Katydids Oct. 4, 2018

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Jurassic Park: The Soundtrack
Stories in Stone
Columbia County Independent
Sept. 4, 2004
Updated by Robert and Johanna Titus

It is our habit to walk our country road late at night just to be out. We live on a quiet stretch of Catskill Creek and it is nice here in the evening. We recently started our walk on a dark, humid, moonless night, one that was fragrant with high summer. We wouldn’t see much but we could listen. What we would hear was the past, and not just the recent past.
The forest above Catskill Creek was surprisingly quiet. A few nondescript insects and late-night birds sang in the trees but there really weren’t many of them. There were other creatures however. In the distance, across the creek, a lone “arrooooo” broke the quiet, and it was followed by another call, and then by a cacophony of howls. It was a pack of coyotes. We have been hearing and seeing coyotes a lot more in recent years. Their tracks and scat are very common, so their cries came as no surprise to us.
We have no idea what they were saying, but it was a grand thing to hear. It’s an ancient wilderness sound. Ancestral dogs first evolved about 50 million years ago at a time called the Eocene Epoch. The sounds we heard are probably that old. Our nighttime walk had brought us our first journey into the past, but it was only a short trip compared to what was to come.
As we continued down the road we passed a dark meadow. There was a different sound there. We have no idea what type of bug it was, but there was a steady insect noise, not a hum but more of a steady wheezing sound. It was a signal that we were entering into the very ancient, nocturnal domain of the insects.


We soon passed under a dark, gloomy canopy of trees. A handful of lightning bugs were still out, but the dark branches above us belonged to the Katydids. They chirped loudly, all were competing for the attentions of prospective mates. Their combined calls created a cacophony of “Katy did, Katy did, Katy did.” Some abbreviated their calls to a quicker “she did, she did, she did.” These were not gossips, just individuals driven by a Darwinian drive to reproduce. This was not music or even musical, but the richness of the sounds on a warm summer night was intoxicating.
Farther along we reached a more open roadway. Above us, we could see the stars. They were bright, having very little other light to compete with. Just a few electric bulbs glittered in our valley. There were a few flashes of lightning from a storm, very far to the north, but mostly it was primeval darkness.
The highlander Katydids had faded into the trees behind us, and they had been replaced by a new sound from the brush below, it was the sound of the lowland crickets. This was a different call, but it had the same Darwinian motive. Crickets are far more melodic and more communal in their calls. They seem to coordinate their chirps. As you walk along you will hear one chirping away. But soon the call from one side of the road will grade, with the same tone and tempo, into the sound of another cricket on the other side of the road. It is as if you had passed from one stereo speaker to another. Why do Katydid’s compete and why do crickets sing in harmony? We are a geologist and a biologist but we don’t know such things, but we do know that both strategies will succeed and next year there will be a new generation of crickets.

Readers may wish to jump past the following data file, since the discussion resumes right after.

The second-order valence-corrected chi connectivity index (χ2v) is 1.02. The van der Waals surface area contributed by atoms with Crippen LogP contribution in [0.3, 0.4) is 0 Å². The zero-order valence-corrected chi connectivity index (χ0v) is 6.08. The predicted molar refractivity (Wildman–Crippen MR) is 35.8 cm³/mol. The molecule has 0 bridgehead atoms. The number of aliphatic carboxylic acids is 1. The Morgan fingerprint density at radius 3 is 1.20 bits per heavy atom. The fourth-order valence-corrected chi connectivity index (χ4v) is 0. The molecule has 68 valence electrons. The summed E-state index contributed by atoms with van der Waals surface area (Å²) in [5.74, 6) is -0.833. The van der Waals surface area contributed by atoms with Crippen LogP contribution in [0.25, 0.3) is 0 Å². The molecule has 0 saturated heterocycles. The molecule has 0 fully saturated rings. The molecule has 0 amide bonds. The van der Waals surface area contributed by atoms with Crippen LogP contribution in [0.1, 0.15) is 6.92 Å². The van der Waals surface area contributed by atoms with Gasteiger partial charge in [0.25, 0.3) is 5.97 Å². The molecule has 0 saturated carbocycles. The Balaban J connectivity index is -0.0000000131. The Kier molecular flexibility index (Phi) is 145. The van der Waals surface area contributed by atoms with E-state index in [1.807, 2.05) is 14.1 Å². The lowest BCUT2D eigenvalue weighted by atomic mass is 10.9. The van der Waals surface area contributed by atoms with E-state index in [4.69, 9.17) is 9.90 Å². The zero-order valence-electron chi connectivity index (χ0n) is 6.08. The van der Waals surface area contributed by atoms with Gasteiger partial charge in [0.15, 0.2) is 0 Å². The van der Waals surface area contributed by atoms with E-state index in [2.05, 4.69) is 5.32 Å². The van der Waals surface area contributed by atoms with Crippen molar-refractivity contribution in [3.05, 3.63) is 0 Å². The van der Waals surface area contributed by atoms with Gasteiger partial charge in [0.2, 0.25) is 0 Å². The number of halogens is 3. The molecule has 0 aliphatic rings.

Many generations of these singing insects have been around for a long time. They belong to a group called the orthoptera, or straight-winged insects. They appeared probably about 325 million years ago, during the Carboniferous Period and they have been an enormous success ever since. The sounds we were listening to had already been ancient, by the time when the first dinosaurs heard them. And these sounds, though not eternal, will likely be heard for hundreds of millions of years to come.
We continued our nighttime solitude. We soon reached the curve in the road where we customarily end our walk and we sat upon one of the large boulders placed there by the glaciers that once passed this way. We surveyed Catskill Creek in its darkness. There were still occasional flashes of lightning and that storm even managed a little breeze, though it was too distant to bother us.
We sat and listened, mostly in vain, for more sounds. What we had heard was the return of the wilderness in the reforested Catskills. These noisy creatures had been here hundreds of millions of years. Then they were gone and now they are back.
We closed our eyes and now we could not see anything of our modern world. The timelessness of all this became overwhelming. These insect calls were from geological time itself and we had listened. Near us were a few empty beer bottles and a little pile of cigarette butts; We were not the first to sit here. Others come here for other reasons.

Contact the authors at randjtitus@prodigy.com. Join their facebook page “The Catskill Geologist.” Read them in Kaatskill Life and Upstate Life Magazines, along with The Woodstock Times.

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